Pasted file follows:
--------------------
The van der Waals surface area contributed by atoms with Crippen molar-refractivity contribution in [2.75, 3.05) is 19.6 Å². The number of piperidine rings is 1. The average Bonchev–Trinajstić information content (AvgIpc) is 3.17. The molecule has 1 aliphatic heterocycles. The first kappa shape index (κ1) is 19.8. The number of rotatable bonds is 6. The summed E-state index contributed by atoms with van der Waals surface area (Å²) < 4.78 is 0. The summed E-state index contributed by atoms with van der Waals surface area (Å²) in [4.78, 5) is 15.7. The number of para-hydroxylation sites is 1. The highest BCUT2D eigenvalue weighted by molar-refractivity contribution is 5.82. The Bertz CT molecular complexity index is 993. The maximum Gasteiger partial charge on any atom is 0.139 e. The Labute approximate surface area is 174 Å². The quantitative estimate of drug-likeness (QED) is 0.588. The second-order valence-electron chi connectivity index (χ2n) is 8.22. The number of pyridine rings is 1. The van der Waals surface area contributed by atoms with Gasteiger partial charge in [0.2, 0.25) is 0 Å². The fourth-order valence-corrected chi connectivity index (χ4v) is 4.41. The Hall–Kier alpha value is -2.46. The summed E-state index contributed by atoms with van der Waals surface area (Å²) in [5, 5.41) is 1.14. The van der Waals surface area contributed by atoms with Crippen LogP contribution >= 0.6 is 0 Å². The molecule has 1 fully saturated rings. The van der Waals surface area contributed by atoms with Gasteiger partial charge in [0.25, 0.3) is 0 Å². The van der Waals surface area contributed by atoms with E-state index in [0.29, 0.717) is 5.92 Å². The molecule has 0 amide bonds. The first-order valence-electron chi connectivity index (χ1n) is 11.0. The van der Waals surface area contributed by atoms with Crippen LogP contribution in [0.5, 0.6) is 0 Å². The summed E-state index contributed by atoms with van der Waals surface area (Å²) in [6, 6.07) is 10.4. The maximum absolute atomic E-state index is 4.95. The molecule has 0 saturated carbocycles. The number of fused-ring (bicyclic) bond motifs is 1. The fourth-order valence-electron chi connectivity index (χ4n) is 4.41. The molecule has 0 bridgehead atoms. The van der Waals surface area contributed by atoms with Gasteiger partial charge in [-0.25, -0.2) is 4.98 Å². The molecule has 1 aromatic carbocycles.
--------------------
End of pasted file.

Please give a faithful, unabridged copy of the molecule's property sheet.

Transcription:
The van der Waals surface area contributed by atoms with Crippen molar-refractivity contribution in [2.75, 3.05) is 19.6 Å². The number of piperidine rings is 1. The average Bonchev–Trinajstić information content (AvgIpc) is 3.17. The molecule has 1 aliphatic heterocycles. The first kappa shape index (κ1) is 19.8. The number of rotatable bonds is 6. The summed E-state index contributed by atoms with van der Waals surface area (Å²) < 4.78 is 0. The summed E-state index contributed by atoms with van der Waals surface area (Å²) in [4.78, 5) is 15.7. The number of para-hydroxylation sites is 1. The highest BCUT2D eigenvalue weighted by molar-refractivity contribution is 5.82. The Bertz CT molecular complexity index is 993. The maximum Gasteiger partial charge on any atom is 0.139 e. The Labute approximate surface area is 174 Å². The quantitative estimate of drug-likeness (QED) is 0.588. The second-order valence-electron chi connectivity index (χ2n) is 8.22. The number of pyridine rings is 1. The van der Waals surface area contributed by atoms with Gasteiger partial charge in [0.2, 0.25) is 0 Å². The fourth-order valence-corrected chi connectivity index (χ4v) is 4.41. The Hall–Kier alpha value is -2.46. The summed E-state index contributed by atoms with van der Waals surface area (Å²) in [5, 5.41) is 1.14. The van der Waals surface area contributed by atoms with Crippen LogP contribution >= 0.6 is 0 Å². The molecule has 1 fully saturated rings. The van der Waals surface area contributed by atoms with Gasteiger partial charge in [0.25, 0.3) is 0 Å². The van der Waals surface area contributed by atoms with E-state index in [0.29, 0.717) is 5.92 Å². The molecule has 0 amide bonds. The first-order valence-electron chi connectivity index (χ1n) is 11.0. The van der Waals surface area contributed by atoms with Crippen LogP contribution in [0.5, 0.6) is 0 Å². The summed E-state index contributed by atoms with van der Waals surface area (Å²) in [6, 6.07) is 10.4. The maximum absolute atomic E-state index is 4.95. The molecule has 0 saturated carbocycles. The number of fused-ring (bicyclic) bond motifs is 1. The fourth-order valence-electron chi connectivity index (χ4n) is 4.41. The molecule has 0 bridgehead atoms. The van der Waals surface area contributed by atoms with Gasteiger partial charge in [-0.25, -0.2) is 4.98 Å². The molecule has 1 aromatic carbocycles.